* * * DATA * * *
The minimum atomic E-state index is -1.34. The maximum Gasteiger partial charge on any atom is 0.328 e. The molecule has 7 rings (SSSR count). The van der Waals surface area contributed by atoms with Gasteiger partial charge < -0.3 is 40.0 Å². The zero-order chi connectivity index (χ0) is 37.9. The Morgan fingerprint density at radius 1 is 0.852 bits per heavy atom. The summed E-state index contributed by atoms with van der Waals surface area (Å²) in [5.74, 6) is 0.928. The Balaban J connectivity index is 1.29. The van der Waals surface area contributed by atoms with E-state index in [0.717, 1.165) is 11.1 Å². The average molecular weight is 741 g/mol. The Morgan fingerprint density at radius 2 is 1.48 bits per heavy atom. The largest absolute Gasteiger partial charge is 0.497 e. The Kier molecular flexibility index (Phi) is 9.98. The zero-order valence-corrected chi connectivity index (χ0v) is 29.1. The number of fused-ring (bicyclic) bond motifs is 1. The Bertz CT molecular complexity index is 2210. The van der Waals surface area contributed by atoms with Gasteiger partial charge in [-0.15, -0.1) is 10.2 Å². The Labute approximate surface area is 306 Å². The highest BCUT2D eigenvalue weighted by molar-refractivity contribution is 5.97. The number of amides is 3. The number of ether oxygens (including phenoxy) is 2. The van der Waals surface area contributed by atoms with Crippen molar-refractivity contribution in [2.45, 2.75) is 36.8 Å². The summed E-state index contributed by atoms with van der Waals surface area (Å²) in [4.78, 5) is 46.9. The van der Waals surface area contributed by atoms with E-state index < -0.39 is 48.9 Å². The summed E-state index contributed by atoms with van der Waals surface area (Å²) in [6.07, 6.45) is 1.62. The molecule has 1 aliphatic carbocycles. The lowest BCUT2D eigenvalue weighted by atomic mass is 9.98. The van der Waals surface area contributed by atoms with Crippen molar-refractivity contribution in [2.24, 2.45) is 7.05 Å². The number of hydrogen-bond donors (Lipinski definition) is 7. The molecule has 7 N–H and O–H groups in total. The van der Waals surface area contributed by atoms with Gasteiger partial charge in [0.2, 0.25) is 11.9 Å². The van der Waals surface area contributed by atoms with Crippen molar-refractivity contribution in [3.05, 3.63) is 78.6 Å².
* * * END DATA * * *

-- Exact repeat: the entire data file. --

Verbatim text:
The minimum atomic E-state index is -1.34. The maximum Gasteiger partial charge on any atom is 0.328 e. The molecule has 7 rings (SSSR count). The van der Waals surface area contributed by atoms with Gasteiger partial charge < -0.3 is 40.0 Å². The zero-order chi connectivity index (χ0) is 37.9. The Morgan fingerprint density at radius 1 is 0.852 bits per heavy atom. The summed E-state index contributed by atoms with van der Waals surface area (Å²) in [5.74, 6) is 0.928. The Balaban J connectivity index is 1.29. The van der Waals surface area contributed by atoms with E-state index in [0.717, 1.165) is 11.1 Å². The average molecular weight is 741 g/mol. The Morgan fingerprint density at radius 2 is 1.48 bits per heavy atom. The largest absolute Gasteiger partial charge is 0.497 e. The Kier molecular flexibility index (Phi) is 9.98. The zero-order valence-corrected chi connectivity index (χ0v) is 29.1. The number of fused-ring (bicyclic) bond motifs is 1. The Bertz CT molecular complexity index is 2210. The van der Waals surface area contributed by atoms with Gasteiger partial charge in [-0.15, -0.1) is 10.2 Å². The Labute approximate surface area is 306 Å². The highest BCUT2D eigenvalue weighted by molar-refractivity contribution is 5.97. The number of amides is 3. The number of ether oxygens (including phenoxy) is 2. The van der Waals surface area contributed by atoms with Crippen molar-refractivity contribution in [2.45, 2.75) is 36.8 Å². The summed E-state index contributed by atoms with van der Waals surface area (Å²) in [4.78, 5) is 46.9. The van der Waals surface area contributed by atoms with E-state index < -0.39 is 48.9 Å². The summed E-state index contributed by atoms with van der Waals surface area (Å²) in [6.07, 6.45) is 1.62. The molecule has 1 aliphatic carbocycles. The lowest BCUT2D eigenvalue weighted by atomic mass is 9.98. The van der Waals surface area contributed by atoms with Crippen molar-refractivity contribution in [2.24, 2.45) is 7.05 Å². The number of hydrogen-bond donors (Lipinski definition) is 7. The molecule has 7 N–H and O–H groups in total. The van der Waals surface area contributed by atoms with Gasteiger partial charge in [0.2, 0.25) is 11.9 Å². The van der Waals surface area contributed by atoms with Crippen molar-refractivity contribution in [3.05, 3.63) is 78.6 Å².